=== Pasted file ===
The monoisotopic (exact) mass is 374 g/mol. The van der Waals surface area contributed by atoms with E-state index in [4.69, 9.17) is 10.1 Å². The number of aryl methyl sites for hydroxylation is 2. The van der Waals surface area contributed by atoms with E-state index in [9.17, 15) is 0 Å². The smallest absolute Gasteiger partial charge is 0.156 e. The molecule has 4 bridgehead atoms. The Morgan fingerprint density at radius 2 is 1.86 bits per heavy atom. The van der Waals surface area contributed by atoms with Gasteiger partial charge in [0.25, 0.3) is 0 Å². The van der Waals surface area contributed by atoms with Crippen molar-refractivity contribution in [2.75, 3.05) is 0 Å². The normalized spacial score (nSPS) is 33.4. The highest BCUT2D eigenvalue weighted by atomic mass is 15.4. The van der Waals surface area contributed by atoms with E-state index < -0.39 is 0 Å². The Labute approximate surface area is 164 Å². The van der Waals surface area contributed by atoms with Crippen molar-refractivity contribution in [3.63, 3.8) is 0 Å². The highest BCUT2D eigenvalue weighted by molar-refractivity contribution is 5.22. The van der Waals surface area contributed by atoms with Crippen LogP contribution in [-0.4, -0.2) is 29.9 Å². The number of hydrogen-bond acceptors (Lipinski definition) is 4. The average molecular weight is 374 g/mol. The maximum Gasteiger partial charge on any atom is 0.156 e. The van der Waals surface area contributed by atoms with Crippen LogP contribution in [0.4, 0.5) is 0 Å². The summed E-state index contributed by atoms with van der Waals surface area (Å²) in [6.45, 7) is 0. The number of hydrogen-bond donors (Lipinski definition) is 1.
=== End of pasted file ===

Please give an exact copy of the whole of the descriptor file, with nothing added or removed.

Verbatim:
The monoisotopic (exact) mass is 374 g/mol. The van der Waals surface area contributed by atoms with E-state index in [4.69, 9.17) is 10.1 Å². The number of aryl methyl sites for hydroxylation is 2. The van der Waals surface area contributed by atoms with E-state index in [9.17, 15) is 0 Å². The smallest absolute Gasteiger partial charge is 0.156 e. The molecule has 4 bridgehead atoms. The Morgan fingerprint density at radius 2 is 1.86 bits per heavy atom. The van der Waals surface area contributed by atoms with Gasteiger partial charge in [0.25, 0.3) is 0 Å². The van der Waals surface area contributed by atoms with Crippen molar-refractivity contribution in [2.75, 3.05) is 0 Å². The normalized spacial score (nSPS) is 33.4. The highest BCUT2D eigenvalue weighted by atomic mass is 15.4. The van der Waals surface area contributed by atoms with E-state index < -0.39 is 0 Å². The Labute approximate surface area is 164 Å². The van der Waals surface area contributed by atoms with Crippen molar-refractivity contribution in [3.63, 3.8) is 0 Å². The highest BCUT2D eigenvalue weighted by molar-refractivity contribution is 5.22. The van der Waals surface area contributed by atoms with Crippen LogP contribution in [-0.4, -0.2) is 29.9 Å². The number of hydrogen-bond acceptors (Lipinski definition) is 4. The average molecular weight is 374 g/mol. The maximum Gasteiger partial charge on any atom is 0.156 e. The van der Waals surface area contributed by atoms with Crippen LogP contribution in [0.4, 0.5) is 0 Å². The summed E-state index contributed by atoms with van der Waals surface area (Å²) in [6.45, 7) is 0. The number of hydrogen-bond donors (Lipinski definition) is 1.